Spekkoek — Thousand Layer Spice Cake

Spekkoek — Thousand Layer Spice Cake

My mother used to make something we would call 10-Egg Cake, a name based on the number of eggs baked into it. Spekkoek, or Thousand Layer Spice Cake, is a similarly egg-laden concoction. Though the name is more poetic than actual, it’s composed of multiple layers, almost crepe-like in consistency, and subtly flavored with a blend of fragrant ground spices. The striated appearance of this Dutch-Indonesian specialty is formed layer by layer through the unusual method of baking each one under a broiler before adding the next.

Spekkoek — Thousand Layer Spice Cake

Requiring almost a whole dozen eggs, this is a celebratory sort of cake. Though Spekkoek is culturally most often associated with such holidays as New Years, Christmas or Ramadan, it seems perfect for welcoming spring with given the abundance of farm-fresh eggs that mark the commencement of the season.

Spekkoek — Thousand Layer Spice Cake

The eggs are separated and the whites beaten into fluffy peaks, then folded into a mixture of egg yolks, butter, sugar, and a minimal amount of flour. Though the number of eggs could be reduced, we like the custardy, moistness from using the full amount.

Spekkoek — Thousand Layer Spice Cake

A mixture of ground cinnamon, ginger, nutmeg, cardamom and cloves is folded into half the batter for a contrasting hue. As the flavor is utterly dependent on the freshness of your spices, this may be a good time to update your supply. Given the small amount of flour called for, we imagine this cake would take readily to the many gluten-free substitutes now available.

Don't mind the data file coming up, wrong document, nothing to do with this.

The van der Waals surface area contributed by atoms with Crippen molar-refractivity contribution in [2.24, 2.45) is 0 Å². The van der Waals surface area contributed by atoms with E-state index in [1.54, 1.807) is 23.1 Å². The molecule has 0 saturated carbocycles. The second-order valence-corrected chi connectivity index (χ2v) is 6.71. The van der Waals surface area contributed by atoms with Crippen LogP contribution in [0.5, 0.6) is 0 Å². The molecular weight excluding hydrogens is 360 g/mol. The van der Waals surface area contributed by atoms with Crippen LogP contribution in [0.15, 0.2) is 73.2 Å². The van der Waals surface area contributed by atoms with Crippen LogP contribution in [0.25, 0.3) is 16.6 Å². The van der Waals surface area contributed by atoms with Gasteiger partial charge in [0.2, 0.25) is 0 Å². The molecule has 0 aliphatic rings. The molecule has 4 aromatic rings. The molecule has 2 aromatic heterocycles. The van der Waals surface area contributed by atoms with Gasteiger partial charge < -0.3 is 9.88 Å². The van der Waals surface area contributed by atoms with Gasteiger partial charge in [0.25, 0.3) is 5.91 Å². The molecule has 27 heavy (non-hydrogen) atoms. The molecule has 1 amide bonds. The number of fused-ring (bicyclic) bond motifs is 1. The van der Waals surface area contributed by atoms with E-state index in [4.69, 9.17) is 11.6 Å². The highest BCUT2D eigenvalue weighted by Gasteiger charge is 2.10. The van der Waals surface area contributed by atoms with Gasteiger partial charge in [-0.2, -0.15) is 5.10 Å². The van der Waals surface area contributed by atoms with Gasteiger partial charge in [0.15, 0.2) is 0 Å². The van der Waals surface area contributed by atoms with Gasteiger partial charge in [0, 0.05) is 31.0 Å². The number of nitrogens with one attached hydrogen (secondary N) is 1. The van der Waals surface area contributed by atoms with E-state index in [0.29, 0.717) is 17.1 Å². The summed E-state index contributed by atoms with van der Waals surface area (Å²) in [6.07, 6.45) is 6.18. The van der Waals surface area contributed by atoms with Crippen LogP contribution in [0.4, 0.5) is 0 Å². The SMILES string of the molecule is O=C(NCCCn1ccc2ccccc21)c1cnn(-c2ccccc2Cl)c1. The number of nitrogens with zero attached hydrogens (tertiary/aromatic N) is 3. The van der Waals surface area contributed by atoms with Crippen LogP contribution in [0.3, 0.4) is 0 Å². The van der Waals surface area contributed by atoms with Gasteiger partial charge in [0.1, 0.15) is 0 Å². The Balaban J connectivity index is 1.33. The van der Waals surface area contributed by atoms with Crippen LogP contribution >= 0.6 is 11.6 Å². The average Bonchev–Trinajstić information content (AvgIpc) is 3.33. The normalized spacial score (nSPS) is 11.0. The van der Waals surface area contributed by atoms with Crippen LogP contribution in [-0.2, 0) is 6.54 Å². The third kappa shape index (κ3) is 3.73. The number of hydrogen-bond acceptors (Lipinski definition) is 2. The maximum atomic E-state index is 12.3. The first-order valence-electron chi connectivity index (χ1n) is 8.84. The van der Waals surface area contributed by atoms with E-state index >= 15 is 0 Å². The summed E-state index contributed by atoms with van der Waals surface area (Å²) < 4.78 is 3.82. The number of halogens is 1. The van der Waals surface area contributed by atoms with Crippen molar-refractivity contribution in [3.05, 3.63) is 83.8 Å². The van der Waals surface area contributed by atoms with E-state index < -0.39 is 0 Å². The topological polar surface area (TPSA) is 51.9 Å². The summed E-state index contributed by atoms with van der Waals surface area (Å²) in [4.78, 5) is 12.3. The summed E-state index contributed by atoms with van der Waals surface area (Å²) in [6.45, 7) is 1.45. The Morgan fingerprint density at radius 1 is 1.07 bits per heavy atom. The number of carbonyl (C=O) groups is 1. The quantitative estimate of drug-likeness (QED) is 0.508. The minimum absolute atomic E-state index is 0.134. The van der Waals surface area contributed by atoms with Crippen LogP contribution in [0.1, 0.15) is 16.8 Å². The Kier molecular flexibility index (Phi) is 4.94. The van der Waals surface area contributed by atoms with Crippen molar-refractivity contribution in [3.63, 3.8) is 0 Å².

Spekkoek — Thousand Layer Spice Cake

Alternating between spice and egg batters, a thin layer is poured one at a time into a cake pan, then placed under the broiler to set before adding the next. To help keep track of cooking time, setting a timer for 2 minutes per layer eases the process, which can take from 45 minutes up to an hour, depending on one’s patience and agility. As the layers cooked, we noticed a few bubbles forming; for more even-looking stripes, they may be poked and deflated before moving onto the next layer.

Spekkoek — Thousand Layer Spice Cake
Instead of a 9 inch pan, we used an 8-inch one for a taller version. While 12 layers is the mark of a well-made cake, it may be a matter of practice but the batter seems to allow for only 8 layers. The richness of this cake calls for it to be sliced thinly, and is especially amenable to being served alongside a strong cup of coffee, regardless of the time of day.

Spekkoek — Thousand Layer Spice Cake

10 large eggs, separated
1 pinch salt
½ pound butter, softened
1 cup | 7 ounces sugar

1 cup | 4.25 ounces all-purpose flour, sifted
2 teaspoons ground cinnamon
1 teaspoon ground ginger
½ teaspoon ground nutmeg
½ teaspoon ground cardamom
¼ teaspoon ground cloves
2 tablespoons confectioners’ sugar

– Using an electric mixer, beat the egg whites with a pinch of salt until stiff peaks form. Transfer the beaten egg whites to a clean bowl and set aside. Next, cream the butter and sugar together with the electric mixer until light and fluffy. Beat in the egg yolks one at a time until smooth, then gently fold the flour into the egg yolk mix.
– Add 1/3 of the beaten egg whites into the egg yolk mix, and gently fold together. Continue adding and folding in the remaining egg whites, one third at a time. Divide the batter between two bowls. Combine the spices, then add to one of the bowls; fold the spices into the batter until well-mixed.
– Line the bottom of a buttered 9″ round cake pan (or springform pan) with parchment paper. Pour about 1/2 cup of the spice batter into the pan, spreading to form a thin layer. Place pan under a preheated broiler until the layer is firm and very lightly browned, about 2 minutes. Spread 1/2 cup of the plain batter over the top and broil until firm. Repeat layering and broiling until all the batter is used, approximately 8 layers total.